The path will always be difficult and require everyone's intelligent effort. I distrust the seemingly easy path of apologetics or its antithesis of self-flagellation. We should always be prepared for the worst possibilities. We cannot forget the principle of being as prudent in success as steady in adversity. The adversary to be defeated is extremely strong, but we have been able to keep it at bay for half a century.
This is not my farewell to you. My only wish is to fight as a soldier in the battle of ideas. I shall continue to write under the title, "Reflections of Comrade Fidel." It will be another weapon you can count on. Perhaps my voice will be heard. I shall be careful.
Fidel Castro Ruz
Feb. 18, 2008
NAME: Fidel Alejandro Castro Ruz.
TITLES: President of Council of State and Council of Ministers, first secretary of Communist Party of Cuba, commander in chief of Cuba's Revolutionary Armed Forces. Before announcing he was ill and ceding power to his brother Raul on July 31, 2006, was world's longest-ruling head of government, and leader of one of world's last few communist states. He officially resigned as president on Feb. 19, 2008.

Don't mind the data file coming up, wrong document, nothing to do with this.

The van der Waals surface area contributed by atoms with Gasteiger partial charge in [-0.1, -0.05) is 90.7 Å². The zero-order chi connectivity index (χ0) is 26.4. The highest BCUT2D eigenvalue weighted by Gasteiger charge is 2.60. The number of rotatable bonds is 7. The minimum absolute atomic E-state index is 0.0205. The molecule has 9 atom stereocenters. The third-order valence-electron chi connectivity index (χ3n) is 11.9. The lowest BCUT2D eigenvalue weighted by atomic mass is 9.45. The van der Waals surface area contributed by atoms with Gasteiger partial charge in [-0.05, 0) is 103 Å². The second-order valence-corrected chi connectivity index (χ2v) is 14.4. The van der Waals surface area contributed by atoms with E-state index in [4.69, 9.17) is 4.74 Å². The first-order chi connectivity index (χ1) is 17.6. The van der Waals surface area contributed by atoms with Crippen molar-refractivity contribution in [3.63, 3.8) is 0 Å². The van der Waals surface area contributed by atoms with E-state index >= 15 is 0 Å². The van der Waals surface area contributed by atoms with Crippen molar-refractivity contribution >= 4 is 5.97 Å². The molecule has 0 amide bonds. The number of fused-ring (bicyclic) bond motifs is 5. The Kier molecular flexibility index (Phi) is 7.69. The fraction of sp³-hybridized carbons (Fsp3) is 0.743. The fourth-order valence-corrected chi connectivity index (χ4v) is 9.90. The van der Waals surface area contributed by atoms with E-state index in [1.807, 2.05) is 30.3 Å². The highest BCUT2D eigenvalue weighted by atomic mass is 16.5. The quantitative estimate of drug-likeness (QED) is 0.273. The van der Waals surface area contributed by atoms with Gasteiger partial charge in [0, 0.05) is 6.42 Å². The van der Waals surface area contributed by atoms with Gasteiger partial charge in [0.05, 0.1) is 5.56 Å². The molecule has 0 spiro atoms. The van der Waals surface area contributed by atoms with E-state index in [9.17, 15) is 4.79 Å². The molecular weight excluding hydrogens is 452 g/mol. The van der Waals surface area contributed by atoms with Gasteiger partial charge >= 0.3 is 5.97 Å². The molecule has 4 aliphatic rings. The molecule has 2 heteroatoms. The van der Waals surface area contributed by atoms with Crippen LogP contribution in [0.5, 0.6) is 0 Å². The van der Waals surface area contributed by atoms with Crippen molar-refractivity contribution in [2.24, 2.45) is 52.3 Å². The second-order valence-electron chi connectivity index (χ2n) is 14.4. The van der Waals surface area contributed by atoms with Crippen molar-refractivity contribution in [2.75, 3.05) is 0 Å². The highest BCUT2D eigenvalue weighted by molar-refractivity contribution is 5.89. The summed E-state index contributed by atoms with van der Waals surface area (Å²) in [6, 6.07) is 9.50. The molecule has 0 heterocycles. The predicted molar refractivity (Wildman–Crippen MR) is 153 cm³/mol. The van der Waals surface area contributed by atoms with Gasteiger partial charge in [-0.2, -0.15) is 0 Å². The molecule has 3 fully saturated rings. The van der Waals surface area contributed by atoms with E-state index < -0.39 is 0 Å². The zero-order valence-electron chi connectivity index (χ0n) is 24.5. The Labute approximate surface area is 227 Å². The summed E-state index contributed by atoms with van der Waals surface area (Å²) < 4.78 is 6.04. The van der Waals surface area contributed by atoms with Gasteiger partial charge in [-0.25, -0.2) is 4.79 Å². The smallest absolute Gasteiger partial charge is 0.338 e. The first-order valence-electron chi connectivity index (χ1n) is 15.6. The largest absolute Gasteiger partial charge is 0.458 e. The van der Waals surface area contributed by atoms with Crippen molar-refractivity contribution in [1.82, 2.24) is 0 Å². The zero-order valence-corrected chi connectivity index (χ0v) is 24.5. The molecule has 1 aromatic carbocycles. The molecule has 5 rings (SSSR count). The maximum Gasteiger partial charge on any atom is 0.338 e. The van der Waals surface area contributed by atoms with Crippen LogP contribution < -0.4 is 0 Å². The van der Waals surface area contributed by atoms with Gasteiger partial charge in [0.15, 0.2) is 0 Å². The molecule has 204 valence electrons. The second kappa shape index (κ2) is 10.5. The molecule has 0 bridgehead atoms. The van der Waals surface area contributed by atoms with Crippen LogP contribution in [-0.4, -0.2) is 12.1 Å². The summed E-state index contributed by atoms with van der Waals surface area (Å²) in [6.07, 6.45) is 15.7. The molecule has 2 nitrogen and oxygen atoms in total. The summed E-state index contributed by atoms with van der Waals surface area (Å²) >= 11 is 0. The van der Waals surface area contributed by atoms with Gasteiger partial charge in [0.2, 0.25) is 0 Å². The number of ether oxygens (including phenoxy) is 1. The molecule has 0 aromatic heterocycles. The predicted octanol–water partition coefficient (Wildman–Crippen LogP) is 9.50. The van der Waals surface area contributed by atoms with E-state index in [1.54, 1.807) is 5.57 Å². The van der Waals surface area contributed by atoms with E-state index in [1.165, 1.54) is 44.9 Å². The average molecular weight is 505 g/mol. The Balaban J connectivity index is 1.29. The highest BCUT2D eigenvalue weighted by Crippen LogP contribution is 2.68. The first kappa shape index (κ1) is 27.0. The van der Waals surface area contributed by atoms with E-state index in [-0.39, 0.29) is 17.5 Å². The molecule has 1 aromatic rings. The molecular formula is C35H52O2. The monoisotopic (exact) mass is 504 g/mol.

BIRTHDATE: Officially listed as Aug. 13, 1926, in Cuba's Oriente province, although some say he was born year later.
EDUCATION: Attended Roman Catholic schools and University of Havana, where he earned law and social science degrees.
BEFORE THE REVOLUTION: Launched his revolutionary fight with July 26, 1953, attack on military barracks in eastern city of Santiago. He was arrested, then freed under amnesty. Traveled to Mexico to form rebel army, and returned to Cuba with followers aboard small yacht. Most were killed or captured, but Castro and small group escaped into eastern mountains to establish stronghold and seized power when dictator Fulgencio Batista fled New Year's Day 1959.
AFTER THE REVOLUTION: Emerged as head of new government and quickly gained nearly absolute power. All American businesses eventually expropriated and Cuba was declared socialist state in April 1961, on eve of disastrous U.S.-backed Bay of Pigs invasion by Cuban exiles. United States cut all trade with Cuba as island allied with Soviet Union, leading to October 1962 missile crisis that brought world to brink of nuclear war. For three decades, Cuba was Soviet ally and remained alienated from United States after communism collapsed in eastern Europe.
FAMILY: Married Mirta Diaz-Balart in 1948; son, Fidel Felix Castro Diaz-Balart, born in 1949; divorced in 1955. Although Castro never confirmed remarrying, reportedly wed former schoolteacher Dalia Soto del Valle and had five sons. Also reportedly had several other children out of wedlock.
QUOTE - "Homeland or death! Socialism or death! We shall overcome!"
Bio Source: The Associated Press